The only thing I might take issue with in the article is its parochial focus on classical music in America:
What supports these jeremiads is the implicit idea that classical music is an aberration in the United States, something to be regarded with suspicion. (Vanhoenacker writes of “classical trappings … that never sit quite right in the homeland of popular culture,” as if popular culture were an exclusively American affair.) But, like plenty of other great things in the U.S., classical music has endured because it has been made American. For more than a century, agitators for Beethoven and Brahms helped secure it an increasing stake on American soil. These were educators and musicians who carried what the historian Joseph Horowitz calls “moral fire,” who genuinely believed that great music made people better. The moral angle is bust—it’s unjust and untrue to claim that classical music is inherently better than any other kind of music—but a fire still burns. Talk to anyone who performs, composes, promotes, or organizes anything in this field and the blaze is palpable. It is not a profession for the apathetic.There is an interesting confusion there: the writer William Robin acknowledges the "fire" of advocates of classical music past and present, but wants to empty it of any moral content--and presumably of any aesthetic advantage as well. Later on he seems to be claiming that the prominence of classical music in the media and common culture of past decades was merely a ploy in "realpolitik":
Until the U.S. again feels the need to use high art to prove itself to the world, it’s unlikely that a New York Philharmonic broadcast will interrupt the ten o’clock news.Throughout the article I get only a vague sense of why classical music in particular has any significance or quality that might distinguish it from other very minor musical niches such as bluegrass or zydeco. The closest he comes to an actual argument for classical music comes toward the end:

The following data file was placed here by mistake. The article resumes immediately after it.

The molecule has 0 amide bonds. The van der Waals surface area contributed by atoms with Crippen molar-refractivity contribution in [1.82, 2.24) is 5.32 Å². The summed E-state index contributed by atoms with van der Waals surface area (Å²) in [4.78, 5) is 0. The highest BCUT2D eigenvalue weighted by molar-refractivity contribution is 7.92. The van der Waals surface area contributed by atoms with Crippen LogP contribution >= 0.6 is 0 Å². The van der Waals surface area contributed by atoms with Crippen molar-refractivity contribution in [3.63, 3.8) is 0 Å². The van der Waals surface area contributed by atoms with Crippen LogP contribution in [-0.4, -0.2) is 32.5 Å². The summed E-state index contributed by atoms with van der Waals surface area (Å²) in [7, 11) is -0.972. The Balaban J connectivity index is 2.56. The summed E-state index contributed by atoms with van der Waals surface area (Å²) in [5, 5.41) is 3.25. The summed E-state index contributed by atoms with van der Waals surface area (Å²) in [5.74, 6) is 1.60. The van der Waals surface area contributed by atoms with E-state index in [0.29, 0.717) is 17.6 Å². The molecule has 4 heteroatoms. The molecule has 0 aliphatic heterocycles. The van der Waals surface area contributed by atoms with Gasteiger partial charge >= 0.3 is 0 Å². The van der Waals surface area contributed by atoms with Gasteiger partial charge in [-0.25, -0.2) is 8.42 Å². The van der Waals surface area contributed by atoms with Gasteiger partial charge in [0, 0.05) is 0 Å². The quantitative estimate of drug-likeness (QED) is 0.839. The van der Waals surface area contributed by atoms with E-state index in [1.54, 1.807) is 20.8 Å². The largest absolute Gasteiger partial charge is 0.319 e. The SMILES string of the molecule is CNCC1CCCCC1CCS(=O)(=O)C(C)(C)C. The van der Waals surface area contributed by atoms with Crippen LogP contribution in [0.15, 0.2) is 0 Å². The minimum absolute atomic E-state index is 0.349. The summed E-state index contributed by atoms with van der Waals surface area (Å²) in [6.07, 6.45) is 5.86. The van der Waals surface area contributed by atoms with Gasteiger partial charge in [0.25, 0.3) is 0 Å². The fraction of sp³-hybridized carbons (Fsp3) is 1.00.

The classical-music declinists rarely consider the value in having a few of the greatest orchestras in the world located in America, the so-called homeland of pop culture. Or the civic pride that the citizens of Chicago and Minnesota take in their symphonies. Or the lifelong bonds forged between musicians and their audience. Or the uncanny thrill of hearing Mahler live, an experience like no other.So, civic pride and hearing Mahler live, that's it? I'm sure I'm being a little unfair, but while this is an excellent retort to the silly article in Slate that I linked to a few posts back, it is not quite a full-blooded argument for classical music.
The approximately one million words of postings on this blog is probably more what an argument for classical music would look like. But the best argument is just to point to the music.
One of the things that does actually distinguish classical from quite a lot of other music is the way that it exploits contrasts. I say "quite a lot" rather than "all" because wide contrasts are used very effectively by a lot of musicians who are certainly not classical: Frank Zappa and the Beatles come immediately to mind, but there are lots of others. But most musicians in most genres tend not to use overmuch the possibilities of contrast. Laziness? Possibly, but it could equally be that they might consider it to be violating the basic fundamentals of the style.
But while a lot of classical music does not exploit contrast too much (a lot of the duller Baroque music, for example), a lot of the best does. Joseph Haydn is certainly one who uses it effectively. In a certain sense, most of his symphonies are "Surprise" symphonies because of the way they surprise the listener in one way or another. The other night I was listening to some of the London symphonies and suddenly realized my attention had wandered. A finale with a very innocuous, almost trite, beginning had suddenly metamorphosed into something quite stormy! How did that happen? How did he get from the beginning to this furious music? So I had to go back and listen again. The way Haydn subtly jacks up the energy and then stops on a dime, only to swoop off in an unexpected harmonic direction is something that hardly anyone else seems to be able to do with such finesse. Here as an example is the last movement of the Symphony No. 93 in D major: